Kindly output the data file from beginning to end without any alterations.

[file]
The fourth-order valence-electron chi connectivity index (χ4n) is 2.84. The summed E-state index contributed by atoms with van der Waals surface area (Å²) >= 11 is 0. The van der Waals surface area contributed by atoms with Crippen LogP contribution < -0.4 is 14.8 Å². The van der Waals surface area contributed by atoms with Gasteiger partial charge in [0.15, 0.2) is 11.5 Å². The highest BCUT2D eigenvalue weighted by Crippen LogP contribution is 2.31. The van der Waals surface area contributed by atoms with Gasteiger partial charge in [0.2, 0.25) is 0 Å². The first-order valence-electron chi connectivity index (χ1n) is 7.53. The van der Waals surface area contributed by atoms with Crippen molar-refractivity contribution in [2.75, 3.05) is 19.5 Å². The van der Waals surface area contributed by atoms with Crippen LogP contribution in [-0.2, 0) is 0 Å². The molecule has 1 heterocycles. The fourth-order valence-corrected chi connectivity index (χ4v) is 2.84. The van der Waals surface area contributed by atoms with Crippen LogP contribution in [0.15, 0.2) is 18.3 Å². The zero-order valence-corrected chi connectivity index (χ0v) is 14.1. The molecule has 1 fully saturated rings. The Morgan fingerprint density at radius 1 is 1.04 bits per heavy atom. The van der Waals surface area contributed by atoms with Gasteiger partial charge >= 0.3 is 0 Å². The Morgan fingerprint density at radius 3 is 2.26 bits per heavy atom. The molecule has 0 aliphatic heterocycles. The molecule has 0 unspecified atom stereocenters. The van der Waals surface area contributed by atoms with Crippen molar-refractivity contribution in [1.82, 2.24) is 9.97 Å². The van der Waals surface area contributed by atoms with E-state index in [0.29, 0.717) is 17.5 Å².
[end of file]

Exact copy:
The fourth-order valence-electron chi connectivity index (χ4n) is 2.84. The summed E-state index contributed by atoms with van der Waals surface area (Å²) >= 11 is 0. The van der Waals surface area contributed by atoms with Crippen LogP contribution < -0.4 is 14.8 Å². The van der Waals surface area contributed by atoms with Gasteiger partial charge in [0.15, 0.2) is 11.5 Å². The highest BCUT2D eigenvalue weighted by Crippen LogP contribution is 2.31. The van der Waals surface area contributed by atoms with Gasteiger partial charge in [0.2, 0.25) is 0 Å². The first-order valence-electron chi connectivity index (χ1n) is 7.53. The van der Waals surface area contributed by atoms with Crippen molar-refractivity contribution in [2.75, 3.05) is 19.5 Å². The van der Waals surface area contributed by atoms with Crippen LogP contribution in [-0.2, 0) is 0 Å². The molecule has 1 heterocycles. The fourth-order valence-corrected chi connectivity index (χ4v) is 2.84. The van der Waals surface area contributed by atoms with Crippen LogP contribution in [0.15, 0.2) is 18.3 Å². The zero-order valence-corrected chi connectivity index (χ0v) is 14.1. The molecule has 1 fully saturated rings. The Morgan fingerprint density at radius 1 is 1.04 bits per heavy atom. The van der Waals surface area contributed by atoms with Gasteiger partial charge >= 0.3 is 0 Å². The Morgan fingerprint density at radius 3 is 2.26 bits per heavy atom. The molecule has 0 aliphatic heterocycles. The molecule has 0 unspecified atom stereocenters. The van der Waals surface area contributed by atoms with Crippen molar-refractivity contribution in [1.82, 2.24) is 9.97 Å². The van der Waals surface area contributed by atoms with E-state index in [0.29, 0.717) is 17.5 Å².